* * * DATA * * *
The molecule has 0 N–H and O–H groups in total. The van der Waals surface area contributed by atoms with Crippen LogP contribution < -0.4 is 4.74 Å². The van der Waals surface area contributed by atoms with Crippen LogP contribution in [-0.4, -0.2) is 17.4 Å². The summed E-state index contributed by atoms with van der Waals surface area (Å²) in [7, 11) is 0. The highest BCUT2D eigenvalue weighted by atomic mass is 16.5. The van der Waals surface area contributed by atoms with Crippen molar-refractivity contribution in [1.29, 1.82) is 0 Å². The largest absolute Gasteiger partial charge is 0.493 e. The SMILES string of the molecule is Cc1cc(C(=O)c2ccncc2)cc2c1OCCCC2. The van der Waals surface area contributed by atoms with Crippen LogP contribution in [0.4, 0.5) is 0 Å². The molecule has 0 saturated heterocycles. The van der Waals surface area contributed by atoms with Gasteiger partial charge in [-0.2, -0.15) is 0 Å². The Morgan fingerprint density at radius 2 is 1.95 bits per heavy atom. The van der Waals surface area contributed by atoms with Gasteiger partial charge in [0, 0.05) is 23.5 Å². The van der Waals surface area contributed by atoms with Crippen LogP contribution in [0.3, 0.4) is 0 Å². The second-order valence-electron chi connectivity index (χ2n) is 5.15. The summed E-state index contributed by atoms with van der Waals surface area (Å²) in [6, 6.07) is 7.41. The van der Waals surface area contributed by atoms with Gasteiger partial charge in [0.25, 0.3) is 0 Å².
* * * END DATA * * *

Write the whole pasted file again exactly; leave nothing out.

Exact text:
The molecule has 0 N–H and O–H groups in total. The van der Waals surface area contributed by atoms with Crippen LogP contribution < -0.4 is 4.74 Å². The van der Waals surface area contributed by atoms with Crippen LogP contribution in [-0.4, -0.2) is 17.4 Å². The summed E-state index contributed by atoms with van der Waals surface area (Å²) in [7, 11) is 0. The highest BCUT2D eigenvalue weighted by atomic mass is 16.5. The van der Waals surface area contributed by atoms with Crippen molar-refractivity contribution in [1.29, 1.82) is 0 Å². The largest absolute Gasteiger partial charge is 0.493 e. The SMILES string of the molecule is Cc1cc(C(=O)c2ccncc2)cc2c1OCCCC2. The van der Waals surface area contributed by atoms with Crippen LogP contribution in [0.4, 0.5) is 0 Å². The molecule has 0 saturated heterocycles. The van der Waals surface area contributed by atoms with Gasteiger partial charge in [-0.2, -0.15) is 0 Å². The Morgan fingerprint density at radius 2 is 1.95 bits per heavy atom. The van der Waals surface area contributed by atoms with Gasteiger partial charge in [0, 0.05) is 23.5 Å². The van der Waals surface area contributed by atoms with Crippen LogP contribution in [0.3, 0.4) is 0 Å². The second-order valence-electron chi connectivity index (χ2n) is 5.15. The summed E-state index contributed by atoms with van der Waals surface area (Å²) in [6, 6.07) is 7.41. The van der Waals surface area contributed by atoms with Gasteiger partial charge in [0.25, 0.3) is 0 Å².